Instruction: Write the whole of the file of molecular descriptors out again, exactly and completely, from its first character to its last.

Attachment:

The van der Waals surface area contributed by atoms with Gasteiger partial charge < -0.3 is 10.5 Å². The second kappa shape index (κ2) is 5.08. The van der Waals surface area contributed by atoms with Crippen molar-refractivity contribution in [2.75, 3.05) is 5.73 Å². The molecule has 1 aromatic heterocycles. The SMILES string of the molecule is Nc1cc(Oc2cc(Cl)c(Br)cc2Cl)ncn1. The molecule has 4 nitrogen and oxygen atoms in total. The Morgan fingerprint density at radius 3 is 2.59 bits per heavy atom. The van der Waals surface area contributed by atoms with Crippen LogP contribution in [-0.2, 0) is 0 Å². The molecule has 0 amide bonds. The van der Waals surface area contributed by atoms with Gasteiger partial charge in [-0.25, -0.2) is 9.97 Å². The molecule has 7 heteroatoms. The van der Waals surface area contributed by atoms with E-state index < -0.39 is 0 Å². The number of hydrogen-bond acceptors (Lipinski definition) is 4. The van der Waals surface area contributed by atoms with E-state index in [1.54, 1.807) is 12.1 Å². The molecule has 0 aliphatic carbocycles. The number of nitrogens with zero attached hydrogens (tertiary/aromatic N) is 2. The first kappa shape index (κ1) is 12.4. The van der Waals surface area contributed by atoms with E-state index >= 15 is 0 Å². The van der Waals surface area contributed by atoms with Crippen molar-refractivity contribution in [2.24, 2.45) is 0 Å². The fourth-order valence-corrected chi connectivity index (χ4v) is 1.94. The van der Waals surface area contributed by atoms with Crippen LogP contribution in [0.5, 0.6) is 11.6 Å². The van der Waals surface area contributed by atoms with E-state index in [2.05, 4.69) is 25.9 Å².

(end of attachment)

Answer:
The van der Waals surface area contributed by atoms with Gasteiger partial charge < -0.3 is 10.5 Å². The second kappa shape index (κ2) is 5.08. The van der Waals surface area contributed by atoms with Crippen molar-refractivity contribution in [2.75, 3.05) is 5.73 Å². The molecule has 1 aromatic heterocycles. The SMILES string of the molecule is Nc1cc(Oc2cc(Cl)c(Br)cc2Cl)ncn1. The molecule has 4 nitrogen and oxygen atoms in total. The Morgan fingerprint density at radius 3 is 2.59 bits per heavy atom. The van der Waals surface area contributed by atoms with Crippen LogP contribution in [-0.2, 0) is 0 Å². The molecule has 0 amide bonds. The van der Waals surface area contributed by atoms with Gasteiger partial charge in [-0.25, -0.2) is 9.97 Å². The molecule has 7 heteroatoms. The van der Waals surface area contributed by atoms with E-state index < -0.39 is 0 Å². The number of hydrogen-bond acceptors (Lipinski definition) is 4. The van der Waals surface area contributed by atoms with E-state index in [1.54, 1.807) is 12.1 Å². The molecule has 0 aliphatic carbocycles. The number of nitrogens with zero attached hydrogens (tertiary/aromatic N) is 2. The first kappa shape index (κ1) is 12.4. The van der Waals surface area contributed by atoms with E-state index >= 15 is 0 Å². The van der Waals surface area contributed by atoms with Crippen molar-refractivity contribution in [2.24, 2.45) is 0 Å². The fourth-order valence-corrected chi connectivity index (χ4v) is 1.94. The van der Waals surface area contributed by atoms with Crippen LogP contribution in [0.5, 0.6) is 11.6 Å². The van der Waals surface area contributed by atoms with E-state index in [2.05, 4.69) is 25.9 Å².